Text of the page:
|Version 3 (modified by simonmar, 8 years ago) (diff)|
GHC Commentary: The Storage Manager
GHC's storage manager is designed to be quite flexible: there are a large number of tunable parameters in the garbage collector, and partly the reason for this was because we wanted to experiment with tweaking these settings in the context of Haskell.
The Block Allocator
The block allocator is where the storage manager derives much of its flexibilty. Rather than keep our heap in a single contiguous region of memory, or one contiguous region per generation, we manage linked lists of memory blocks. Managing contiguous regions is difficult, especially when you want to change the size of some of the areas. A block-structured storage arrangement has several advantages:
- resizing areas of memory is easy: just chain more blocks onto the list.
- managing large objects without copying is easy: allocate each one a complete block, and use the block linkage to chain them together.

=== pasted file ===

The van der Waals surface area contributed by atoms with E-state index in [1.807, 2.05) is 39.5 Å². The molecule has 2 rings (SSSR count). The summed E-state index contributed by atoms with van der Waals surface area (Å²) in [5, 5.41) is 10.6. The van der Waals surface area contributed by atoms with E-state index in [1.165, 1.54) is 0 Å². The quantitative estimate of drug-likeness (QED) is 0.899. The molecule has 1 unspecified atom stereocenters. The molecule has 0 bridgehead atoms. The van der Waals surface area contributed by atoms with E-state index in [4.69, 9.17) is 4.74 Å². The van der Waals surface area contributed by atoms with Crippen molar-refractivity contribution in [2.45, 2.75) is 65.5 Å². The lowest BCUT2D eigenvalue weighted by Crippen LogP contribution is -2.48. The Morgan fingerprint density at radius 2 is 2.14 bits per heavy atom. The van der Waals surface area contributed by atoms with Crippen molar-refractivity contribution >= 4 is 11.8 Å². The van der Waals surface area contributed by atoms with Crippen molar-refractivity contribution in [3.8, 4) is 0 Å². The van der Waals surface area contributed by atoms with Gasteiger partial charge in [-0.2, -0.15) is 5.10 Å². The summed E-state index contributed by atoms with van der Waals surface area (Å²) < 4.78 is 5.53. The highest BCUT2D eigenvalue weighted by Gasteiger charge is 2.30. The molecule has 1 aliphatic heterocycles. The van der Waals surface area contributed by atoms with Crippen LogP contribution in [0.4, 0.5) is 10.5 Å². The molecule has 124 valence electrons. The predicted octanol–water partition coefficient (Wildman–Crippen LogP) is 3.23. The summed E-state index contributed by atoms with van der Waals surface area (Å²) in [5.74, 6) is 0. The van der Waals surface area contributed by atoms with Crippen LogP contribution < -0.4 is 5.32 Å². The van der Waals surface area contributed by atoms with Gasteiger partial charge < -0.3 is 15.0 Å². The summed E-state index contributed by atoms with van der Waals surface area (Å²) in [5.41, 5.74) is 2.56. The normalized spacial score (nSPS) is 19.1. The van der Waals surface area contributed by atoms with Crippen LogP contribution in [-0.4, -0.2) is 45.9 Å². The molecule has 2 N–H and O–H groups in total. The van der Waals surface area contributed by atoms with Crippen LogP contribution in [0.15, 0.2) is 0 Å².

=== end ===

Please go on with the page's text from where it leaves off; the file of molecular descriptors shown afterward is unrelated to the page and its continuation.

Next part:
- free memory can be recycled faster, because a block is a block.
The concept relies on the property that most data objects are significantly smaller than a block, and only rarely do we need to allocate objects that approach or exceed the size of a block.
Structure of blocks
We want to allocate memory in units of a small block (around 4k, say). Furthermore, we want each block to have an associated small structure called a block descriptor, which contains information about the block: its link field, which generation it belongs to, and so on. We want a function Bdescr(p), that, given an arbitrary pointer into a block, returns the address of the block descriptor that corresponds to the block containing that pointer.
There are two options:
- Put the block descriptor at the start of the block. Bdescr(p) = p & ~BLOCK_SIZE. This option has problems if we need to allocate a contiguous region larger than a single block (GHC does this occasionally when allocating a large number of objects in one go).
- Allocate memory in larger units (a megablock), divide the megablock into blocks, and put all the block descriptors at the beginning. The megablock is aligned, so that the address of the block descriptor for a block is a simple function of its address. The 'Bdescr' function is more complicated than the first method, but it is easier to allocate contiguous regions (unless the contiguous region is larger than a megablock...).